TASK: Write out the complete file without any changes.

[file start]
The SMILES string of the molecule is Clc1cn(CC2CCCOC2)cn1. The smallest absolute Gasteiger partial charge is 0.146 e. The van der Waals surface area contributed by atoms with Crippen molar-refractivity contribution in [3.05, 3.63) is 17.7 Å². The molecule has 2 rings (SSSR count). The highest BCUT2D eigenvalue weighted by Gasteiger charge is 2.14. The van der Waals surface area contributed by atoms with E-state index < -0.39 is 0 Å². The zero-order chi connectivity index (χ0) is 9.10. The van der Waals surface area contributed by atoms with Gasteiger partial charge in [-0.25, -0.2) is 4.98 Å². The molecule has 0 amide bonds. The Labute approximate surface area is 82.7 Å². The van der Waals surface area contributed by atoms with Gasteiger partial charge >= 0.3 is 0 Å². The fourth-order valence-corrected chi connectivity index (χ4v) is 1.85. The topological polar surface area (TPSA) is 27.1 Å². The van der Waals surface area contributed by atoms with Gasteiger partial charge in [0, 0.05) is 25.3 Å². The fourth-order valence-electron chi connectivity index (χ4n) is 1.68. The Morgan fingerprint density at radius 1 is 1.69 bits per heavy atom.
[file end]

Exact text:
The SMILES string of the molecule is Clc1cn(CC2CCCOC2)cn1. The smallest absolute Gasteiger partial charge is 0.146 e. The van der Waals surface area contributed by atoms with Crippen molar-refractivity contribution in [3.05, 3.63) is 17.7 Å². The molecule has 2 rings (SSSR count). The highest BCUT2D eigenvalue weighted by Gasteiger charge is 2.14. The van der Waals surface area contributed by atoms with E-state index < -0.39 is 0 Å². The zero-order chi connectivity index (χ0) is 9.10. The van der Waals surface area contributed by atoms with Gasteiger partial charge in [-0.25, -0.2) is 4.98 Å². The molecule has 0 amide bonds. The Labute approximate surface area is 82.7 Å². The van der Waals surface area contributed by atoms with Gasteiger partial charge >= 0.3 is 0 Å². The fourth-order valence-corrected chi connectivity index (χ4v) is 1.85. The topological polar surface area (TPSA) is 27.1 Å². The van der Waals surface area contributed by atoms with Gasteiger partial charge in [0, 0.05) is 25.3 Å². The fourth-order valence-electron chi connectivity index (χ4n) is 1.68. The Morgan fingerprint density at radius 1 is 1.69 bits per heavy atom.